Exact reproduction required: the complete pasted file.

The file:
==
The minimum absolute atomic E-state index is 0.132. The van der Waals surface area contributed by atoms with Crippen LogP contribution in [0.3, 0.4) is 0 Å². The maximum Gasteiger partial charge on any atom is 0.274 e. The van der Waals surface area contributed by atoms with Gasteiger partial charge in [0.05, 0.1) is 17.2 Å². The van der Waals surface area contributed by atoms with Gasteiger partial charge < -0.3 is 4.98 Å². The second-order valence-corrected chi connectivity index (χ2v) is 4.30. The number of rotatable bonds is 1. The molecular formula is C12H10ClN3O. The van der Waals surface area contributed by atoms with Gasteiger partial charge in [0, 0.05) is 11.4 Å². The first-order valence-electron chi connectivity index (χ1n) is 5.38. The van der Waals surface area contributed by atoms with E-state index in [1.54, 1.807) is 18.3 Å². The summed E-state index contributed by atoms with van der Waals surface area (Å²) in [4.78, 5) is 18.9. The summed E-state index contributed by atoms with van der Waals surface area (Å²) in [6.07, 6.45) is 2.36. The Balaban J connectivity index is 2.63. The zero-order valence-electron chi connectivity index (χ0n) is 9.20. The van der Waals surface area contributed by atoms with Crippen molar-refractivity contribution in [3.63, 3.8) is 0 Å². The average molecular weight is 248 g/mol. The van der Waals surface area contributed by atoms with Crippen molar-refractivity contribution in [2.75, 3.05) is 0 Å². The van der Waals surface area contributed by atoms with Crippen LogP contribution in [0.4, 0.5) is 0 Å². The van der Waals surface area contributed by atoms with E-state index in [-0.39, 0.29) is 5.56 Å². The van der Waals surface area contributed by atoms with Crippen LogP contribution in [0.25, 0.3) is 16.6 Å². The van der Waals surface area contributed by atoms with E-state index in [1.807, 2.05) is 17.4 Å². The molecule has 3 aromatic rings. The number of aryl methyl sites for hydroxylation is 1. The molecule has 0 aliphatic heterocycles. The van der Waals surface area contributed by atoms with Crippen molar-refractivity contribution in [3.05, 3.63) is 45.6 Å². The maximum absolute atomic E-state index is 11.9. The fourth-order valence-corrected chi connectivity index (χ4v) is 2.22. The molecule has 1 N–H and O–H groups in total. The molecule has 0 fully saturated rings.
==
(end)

The minimum absolute atomic E-state index is 0.132. The van der Waals surface area contributed by atoms with Crippen LogP contribution in [0.3, 0.4) is 0 Å². The maximum Gasteiger partial charge on any atom is 0.274 e. The van der Waals surface area contributed by atoms with Gasteiger partial charge in [0.05, 0.1) is 17.2 Å². The van der Waals surface area contributed by atoms with Gasteiger partial charge < -0.3 is 4.98 Å². The second-order valence-corrected chi connectivity index (χ2v) is 4.30. The number of rotatable bonds is 1. The molecular formula is C12H10ClN3O. The van der Waals surface area contributed by atoms with Gasteiger partial charge in [0, 0.05) is 11.4 Å². The first-order valence-electron chi connectivity index (χ1n) is 5.38. The van der Waals surface area contributed by atoms with E-state index in [1.54, 1.807) is 18.3 Å². The summed E-state index contributed by atoms with van der Waals surface area (Å²) in [4.78, 5) is 18.9. The summed E-state index contributed by atoms with van der Waals surface area (Å²) in [6.07, 6.45) is 2.36. The Balaban J connectivity index is 2.63. The zero-order valence-electron chi connectivity index (χ0n) is 9.20. The van der Waals surface area contributed by atoms with Crippen molar-refractivity contribution in [3.63, 3.8) is 0 Å². The average molecular weight is 248 g/mol. The van der Waals surface area contributed by atoms with Crippen molar-refractivity contribution in [2.75, 3.05) is 0 Å². The van der Waals surface area contributed by atoms with Crippen LogP contribution in [0.4, 0.5) is 0 Å². The van der Waals surface area contributed by atoms with E-state index in [-0.39, 0.29) is 5.56 Å². The van der Waals surface area contributed by atoms with Crippen LogP contribution in [0.25, 0.3) is 16.6 Å². The van der Waals surface area contributed by atoms with E-state index in [1.807, 2.05) is 17.4 Å². The molecule has 3 aromatic rings. The number of aryl methyl sites for hydroxylation is 1. The molecule has 0 aliphatic heterocycles. The van der Waals surface area contributed by atoms with Crippen molar-refractivity contribution in [3.05, 3.63) is 45.6 Å². The maximum absolute atomic E-state index is 11.9. The fourth-order valence-corrected chi connectivity index (χ4v) is 2.22. The molecule has 1 N–H and O–H groups in total. The molecule has 0 fully saturated rings.